News Archive: September 2002
9/26/02 - Mosquito Fleet Feature Complete [link to this story]
The major components to our coverage of the microradio activity that took place during the NAB radio convention in Seattle earlier this month are now in place. Please keep in mind that the operational analysis is only one man's opinion, and I'd love to hear from others who want to share their experiences. If you recorded anything, please let me know and spread the love!
Looking back on all the action, I must say that it felt good to be part of something special, although I'm in awe of so many peoples' dedication and resourcefulness. Hopefully the dialogue that started in Seattle continues and evolves.
I've still got to add links to other stories done about the Fleet's maiden voyage; those should be up soon. I collected a lot of other microradio-related material in Seattle - a backlog you're going to find quite enjoyable, so stay tuned.
The only thing I regret is not getting to say good-bye to everyone before we left town. Here's hoping we sail again soon....
9/24/02 - ABCNN? Don't Laugh [link to this story]
Well, spank my ass and call me Charlie, the L.A. Times reports today that AOL Time Warner has been in talks with Disney about possibly spinning off the ABC News division and merging it with CNN as a stand-alone company. Apparently this has been a morsel of discourse between the two for about 18 months now.
This isn't the first time Time Warner has tried to spin off CNN; it apparently danced with CBS for a while before that deal fell through.
Witness the terminal decline of American broadcast journalism in real-time. This potential deal may sound disturbing - and it is - but it's the end result of years of media consolidation.
No matter how media companies like to slice it, journalism requires actual human beings with some rudimentary form of training or experience to actually report on and explain stories. Fortunately for them, the pabulum that's replaced actual news on most broadcast outlets doesn't require these skills or manpower anymore. While ad rates may still be good, that terrible drain of wages looks bad to the investor.
The big TV networks have been continually paring away at the budgets of their news divisions for years, and they've cut all the way to the bone. But the magic "degree of profitability" they seek still isn't materializing, and that makes a merger the next best thing to making a killing.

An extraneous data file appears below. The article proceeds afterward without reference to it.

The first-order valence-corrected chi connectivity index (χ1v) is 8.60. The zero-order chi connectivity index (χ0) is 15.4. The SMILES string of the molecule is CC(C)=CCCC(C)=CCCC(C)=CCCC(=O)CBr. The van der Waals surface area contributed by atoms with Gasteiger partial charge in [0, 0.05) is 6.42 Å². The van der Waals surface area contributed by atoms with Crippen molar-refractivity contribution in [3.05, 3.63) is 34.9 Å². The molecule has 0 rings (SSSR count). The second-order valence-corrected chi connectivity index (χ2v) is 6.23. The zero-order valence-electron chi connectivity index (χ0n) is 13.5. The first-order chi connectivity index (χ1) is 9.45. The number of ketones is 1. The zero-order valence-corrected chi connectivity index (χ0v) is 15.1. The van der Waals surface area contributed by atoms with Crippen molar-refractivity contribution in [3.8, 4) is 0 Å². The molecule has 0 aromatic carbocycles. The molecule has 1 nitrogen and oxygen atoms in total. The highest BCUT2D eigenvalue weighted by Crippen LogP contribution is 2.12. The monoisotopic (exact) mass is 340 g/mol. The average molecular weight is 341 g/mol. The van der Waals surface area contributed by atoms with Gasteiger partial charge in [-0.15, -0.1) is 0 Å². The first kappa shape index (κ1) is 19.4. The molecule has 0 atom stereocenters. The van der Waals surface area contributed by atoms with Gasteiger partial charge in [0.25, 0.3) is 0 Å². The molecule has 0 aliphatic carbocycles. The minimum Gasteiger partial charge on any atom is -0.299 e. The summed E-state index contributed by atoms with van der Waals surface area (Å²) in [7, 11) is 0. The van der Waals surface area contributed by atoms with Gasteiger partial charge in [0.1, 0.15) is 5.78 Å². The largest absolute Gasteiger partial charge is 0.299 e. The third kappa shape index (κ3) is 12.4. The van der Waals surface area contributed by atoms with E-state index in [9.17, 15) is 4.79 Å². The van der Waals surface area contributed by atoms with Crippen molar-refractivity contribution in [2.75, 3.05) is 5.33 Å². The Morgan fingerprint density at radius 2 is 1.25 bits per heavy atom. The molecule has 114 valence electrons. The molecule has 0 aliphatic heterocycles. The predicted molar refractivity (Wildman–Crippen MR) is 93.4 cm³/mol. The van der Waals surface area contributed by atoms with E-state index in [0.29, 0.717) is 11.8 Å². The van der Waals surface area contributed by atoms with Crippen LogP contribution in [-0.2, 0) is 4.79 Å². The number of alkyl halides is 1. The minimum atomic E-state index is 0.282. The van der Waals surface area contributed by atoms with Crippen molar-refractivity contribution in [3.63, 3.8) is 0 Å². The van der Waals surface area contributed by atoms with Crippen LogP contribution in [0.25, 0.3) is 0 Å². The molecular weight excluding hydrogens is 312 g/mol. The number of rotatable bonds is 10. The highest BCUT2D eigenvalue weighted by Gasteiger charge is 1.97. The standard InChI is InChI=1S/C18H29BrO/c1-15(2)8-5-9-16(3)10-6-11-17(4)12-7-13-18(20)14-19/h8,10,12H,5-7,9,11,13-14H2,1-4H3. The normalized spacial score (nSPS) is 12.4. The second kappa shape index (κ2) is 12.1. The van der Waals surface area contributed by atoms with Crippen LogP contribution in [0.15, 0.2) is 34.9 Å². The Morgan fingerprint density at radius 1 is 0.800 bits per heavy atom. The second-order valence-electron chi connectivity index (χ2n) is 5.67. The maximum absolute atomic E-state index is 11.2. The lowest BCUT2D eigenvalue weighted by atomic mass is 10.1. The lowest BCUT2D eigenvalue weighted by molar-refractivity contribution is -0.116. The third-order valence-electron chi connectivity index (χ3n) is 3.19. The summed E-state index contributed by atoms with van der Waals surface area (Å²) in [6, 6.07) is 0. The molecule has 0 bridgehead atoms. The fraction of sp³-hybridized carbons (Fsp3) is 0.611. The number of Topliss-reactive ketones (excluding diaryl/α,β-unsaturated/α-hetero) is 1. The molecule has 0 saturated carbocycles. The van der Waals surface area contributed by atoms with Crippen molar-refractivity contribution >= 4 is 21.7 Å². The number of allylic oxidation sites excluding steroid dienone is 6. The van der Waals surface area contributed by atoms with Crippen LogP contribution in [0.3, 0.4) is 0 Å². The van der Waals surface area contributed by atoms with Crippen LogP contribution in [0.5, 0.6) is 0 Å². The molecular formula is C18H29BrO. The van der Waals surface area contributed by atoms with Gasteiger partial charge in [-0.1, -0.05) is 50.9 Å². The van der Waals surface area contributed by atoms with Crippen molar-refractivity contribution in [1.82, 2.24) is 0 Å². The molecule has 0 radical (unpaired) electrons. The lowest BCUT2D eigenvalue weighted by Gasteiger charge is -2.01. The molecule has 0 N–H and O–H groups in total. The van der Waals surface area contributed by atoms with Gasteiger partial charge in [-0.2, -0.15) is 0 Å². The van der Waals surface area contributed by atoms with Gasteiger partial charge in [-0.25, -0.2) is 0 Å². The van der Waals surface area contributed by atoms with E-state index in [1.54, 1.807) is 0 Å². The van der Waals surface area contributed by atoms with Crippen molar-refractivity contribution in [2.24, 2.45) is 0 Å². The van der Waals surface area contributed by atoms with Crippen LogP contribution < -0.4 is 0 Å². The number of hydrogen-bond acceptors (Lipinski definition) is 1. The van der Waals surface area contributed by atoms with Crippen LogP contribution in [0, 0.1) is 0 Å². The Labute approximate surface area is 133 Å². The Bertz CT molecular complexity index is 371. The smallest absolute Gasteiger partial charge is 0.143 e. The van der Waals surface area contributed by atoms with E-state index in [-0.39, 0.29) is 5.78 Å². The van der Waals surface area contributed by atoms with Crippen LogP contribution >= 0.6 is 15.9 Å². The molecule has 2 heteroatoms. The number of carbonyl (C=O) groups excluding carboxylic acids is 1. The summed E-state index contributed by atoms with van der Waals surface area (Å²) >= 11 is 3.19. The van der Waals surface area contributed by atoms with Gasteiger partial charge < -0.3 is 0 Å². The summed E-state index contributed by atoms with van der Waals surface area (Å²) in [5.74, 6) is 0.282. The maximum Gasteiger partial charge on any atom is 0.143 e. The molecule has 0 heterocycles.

Now all we need is MSNBCBS, and symmetry will be restored.
9/23/02 - Pics and Zines from Mosquito Fleet Deployment Online [link to this story]
Enjoy the partial story of mass microbroadcasting during the NAB convention in Seattle. A photo album and two zines published especially for the event are now online - the audio and feature detailing the broadcasts themselves should be ready sometime today or tomorrow.
9/19/02 - Mosquito Fleet Feature in Production - Have a Taste of What's to Come [link to this story]
Still slogging through lots and lots of multimedia goodies collected from Seattle that should, when properly assembled, paint an entertaining and informative picture of the Mosquito Fleet of Microbroadcasters who swarmed the recent NAB convention. Once I get access to a scanner and some video encoding equipment, the real party will start.
In the meantime, take a listen to the KJR-FM culture jam simulcast on at least six microradio stations on the opening day of the convention. Produced exclusively by a member of Negativland for the festivities, with extra-special digs at Clear Channel!
Much more should be online as the weekend rolls on. Stay tuned...
9/13/02 - Seattle is Radioactive! [link to this story]
It has been a busy couple of days since we arrived into town...the Seattle Independent Media Center has been an awesome hub of activity, serving as a workshop, reception space and newsroom. At any given time you can find people sawing lumber, soldering equipment and making stories.
The Reclaim the Media! events got rolling in earnest last night, and they have been well-attended. The schedule of panels, workshops, rallies and concerts is an ambitious one, and kind of works against everyone meeting en masse in a single location. Rallies at Freeway Park have been relatively sparsely attended, but that will probably change as the weekend progresses.
I have been working hard trying to follow the Mosquito Fleet of microbroadcasters who are here in quite a significant contingent, but it's dicey because operating locations are scattered throughout the metropolitan area and those running the operations are understandably low-key about disclosing information. Needless to say, though, that there's people from all over the country here, and they're all fired up about firing up. I'll have lots more about this when all is over and the immediate risks have passed.
Stations began appearing on the radio dial as early as Tuesday, and at least two frequencies have been pretty much continuously occupied for most of the week. Both of these channels are blanketing downtown Seattle quite nicely, and the IMC has set up a radio on the sidewalk to play the stations to passerby. Out of the 13 frequencies identified as being potential spots for microradio broadcasts, as many as eight have been simultaneously occupied. Power levels being used range between four and 150 watts, and since Seattle's got lots of hills, it's possible to site multiple low-watt transmitters on the same frequency in different locations around town.
Some stations are doing more programming than others (content is one of the last things they seem to think of when making their lists of things to bring), but those that are conducting extended broadcasts aren't repeating much, which keeps things fresh.